Transmission: hepatitis C is spread through blood-to-blood contact. The most common modes of infection include unsafe injection practices, inadequate sterilisation of medical equipment and unscreened blood and blood products. It can also be transmitted through certain sexual practises where blood is involved. Whether it can be transmitted sexually without the presence of blood remains unclear. If it does happen it appears to be extremely rare although the risk may be increased by the presence of other sexually transmitted infections.
Prevention: currently there is no vaccination for hepatitis C. To reduce risk of exposure, it is therefore necessary to avoid sharing needles and other items such as toothbrushes, razors or nail scissors with an infected person. You should also avoid getting tattoos or body piercings from unlicensed facilities.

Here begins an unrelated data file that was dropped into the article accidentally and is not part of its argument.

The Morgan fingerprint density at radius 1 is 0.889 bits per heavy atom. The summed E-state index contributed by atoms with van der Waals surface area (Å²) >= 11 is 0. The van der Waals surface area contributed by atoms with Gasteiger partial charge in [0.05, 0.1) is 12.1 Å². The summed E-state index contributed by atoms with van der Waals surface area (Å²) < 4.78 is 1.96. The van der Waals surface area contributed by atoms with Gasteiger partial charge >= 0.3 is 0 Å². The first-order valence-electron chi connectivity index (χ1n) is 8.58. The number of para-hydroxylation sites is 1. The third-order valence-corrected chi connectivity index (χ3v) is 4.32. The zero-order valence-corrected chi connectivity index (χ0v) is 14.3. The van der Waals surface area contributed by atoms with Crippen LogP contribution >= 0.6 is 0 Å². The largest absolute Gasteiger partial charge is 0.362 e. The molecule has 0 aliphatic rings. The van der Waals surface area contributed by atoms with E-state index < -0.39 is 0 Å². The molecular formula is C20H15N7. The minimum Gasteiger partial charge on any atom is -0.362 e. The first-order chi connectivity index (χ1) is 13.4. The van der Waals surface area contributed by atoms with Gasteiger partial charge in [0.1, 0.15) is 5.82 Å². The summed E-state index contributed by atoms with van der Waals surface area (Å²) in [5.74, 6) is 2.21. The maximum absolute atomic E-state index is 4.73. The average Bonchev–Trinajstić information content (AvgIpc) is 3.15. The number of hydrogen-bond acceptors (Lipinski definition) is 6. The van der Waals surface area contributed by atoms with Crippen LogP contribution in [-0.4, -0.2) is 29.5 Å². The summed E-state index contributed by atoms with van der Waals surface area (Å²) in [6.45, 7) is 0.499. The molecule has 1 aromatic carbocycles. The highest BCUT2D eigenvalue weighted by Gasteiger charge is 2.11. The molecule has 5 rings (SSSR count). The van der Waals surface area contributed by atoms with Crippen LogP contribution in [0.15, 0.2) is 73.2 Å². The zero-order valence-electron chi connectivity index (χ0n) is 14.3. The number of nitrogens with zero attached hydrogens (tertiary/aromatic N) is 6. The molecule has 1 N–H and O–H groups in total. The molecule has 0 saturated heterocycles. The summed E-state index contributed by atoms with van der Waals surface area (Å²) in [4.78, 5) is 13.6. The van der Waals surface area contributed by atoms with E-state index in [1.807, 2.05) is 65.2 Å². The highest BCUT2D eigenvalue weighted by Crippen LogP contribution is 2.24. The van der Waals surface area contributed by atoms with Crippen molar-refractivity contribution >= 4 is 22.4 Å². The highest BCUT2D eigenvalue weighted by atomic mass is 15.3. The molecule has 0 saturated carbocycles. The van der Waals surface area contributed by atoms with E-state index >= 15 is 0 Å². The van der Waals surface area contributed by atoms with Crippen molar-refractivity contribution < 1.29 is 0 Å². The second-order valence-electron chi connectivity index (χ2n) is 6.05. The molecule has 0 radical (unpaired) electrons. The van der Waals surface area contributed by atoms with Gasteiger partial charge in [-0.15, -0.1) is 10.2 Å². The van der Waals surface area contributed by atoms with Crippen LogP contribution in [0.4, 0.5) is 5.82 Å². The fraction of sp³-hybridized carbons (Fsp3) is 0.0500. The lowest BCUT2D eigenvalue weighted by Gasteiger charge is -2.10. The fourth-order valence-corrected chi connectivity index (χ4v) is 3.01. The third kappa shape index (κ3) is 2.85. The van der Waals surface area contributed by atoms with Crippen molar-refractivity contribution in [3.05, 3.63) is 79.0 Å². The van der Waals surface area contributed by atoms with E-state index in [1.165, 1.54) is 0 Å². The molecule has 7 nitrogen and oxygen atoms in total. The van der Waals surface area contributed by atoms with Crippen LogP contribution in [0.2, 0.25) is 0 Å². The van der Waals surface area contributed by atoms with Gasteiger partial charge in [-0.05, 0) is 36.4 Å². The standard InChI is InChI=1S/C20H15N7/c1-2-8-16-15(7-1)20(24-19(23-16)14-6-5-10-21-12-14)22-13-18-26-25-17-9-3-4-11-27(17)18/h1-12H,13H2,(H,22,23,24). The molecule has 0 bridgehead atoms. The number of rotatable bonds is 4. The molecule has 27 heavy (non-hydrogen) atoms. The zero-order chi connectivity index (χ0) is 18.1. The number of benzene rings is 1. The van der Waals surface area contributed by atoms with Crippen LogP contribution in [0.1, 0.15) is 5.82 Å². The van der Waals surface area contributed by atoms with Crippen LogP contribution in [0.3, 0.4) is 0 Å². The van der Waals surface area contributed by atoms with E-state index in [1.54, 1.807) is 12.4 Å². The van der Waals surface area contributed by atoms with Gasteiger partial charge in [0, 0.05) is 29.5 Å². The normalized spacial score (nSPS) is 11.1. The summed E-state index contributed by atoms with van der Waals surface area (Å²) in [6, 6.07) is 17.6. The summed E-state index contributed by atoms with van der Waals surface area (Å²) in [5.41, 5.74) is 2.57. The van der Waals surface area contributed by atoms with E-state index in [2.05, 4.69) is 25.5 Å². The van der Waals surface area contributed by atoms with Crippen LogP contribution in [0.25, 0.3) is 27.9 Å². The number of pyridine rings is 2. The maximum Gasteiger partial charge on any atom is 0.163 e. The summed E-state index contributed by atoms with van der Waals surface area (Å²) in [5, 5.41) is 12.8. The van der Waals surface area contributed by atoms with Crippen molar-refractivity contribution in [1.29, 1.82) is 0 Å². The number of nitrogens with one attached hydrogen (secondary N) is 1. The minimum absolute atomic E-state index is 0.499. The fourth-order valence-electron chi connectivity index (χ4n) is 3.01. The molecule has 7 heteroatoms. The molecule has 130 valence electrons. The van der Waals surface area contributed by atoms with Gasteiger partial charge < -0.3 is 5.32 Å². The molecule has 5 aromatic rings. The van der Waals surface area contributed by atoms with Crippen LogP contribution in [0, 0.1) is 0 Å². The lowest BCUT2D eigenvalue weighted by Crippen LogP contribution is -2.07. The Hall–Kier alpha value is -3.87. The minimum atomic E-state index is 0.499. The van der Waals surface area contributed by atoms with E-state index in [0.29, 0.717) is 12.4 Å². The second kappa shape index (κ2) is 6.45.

Treatment: treatment can cure hepatitis C infection. Until recently treatment hs involved a combination of interferon, generally pegylated, long-lasting interferon, and ribavirin but there is increasing use of potent direct acting antiviral drugs. People with different hepatitis C genotypes respond differently to treatment, some more successfully than others but the differences between the genotypes is disappearing as cure rates with the new drugs approach 100%.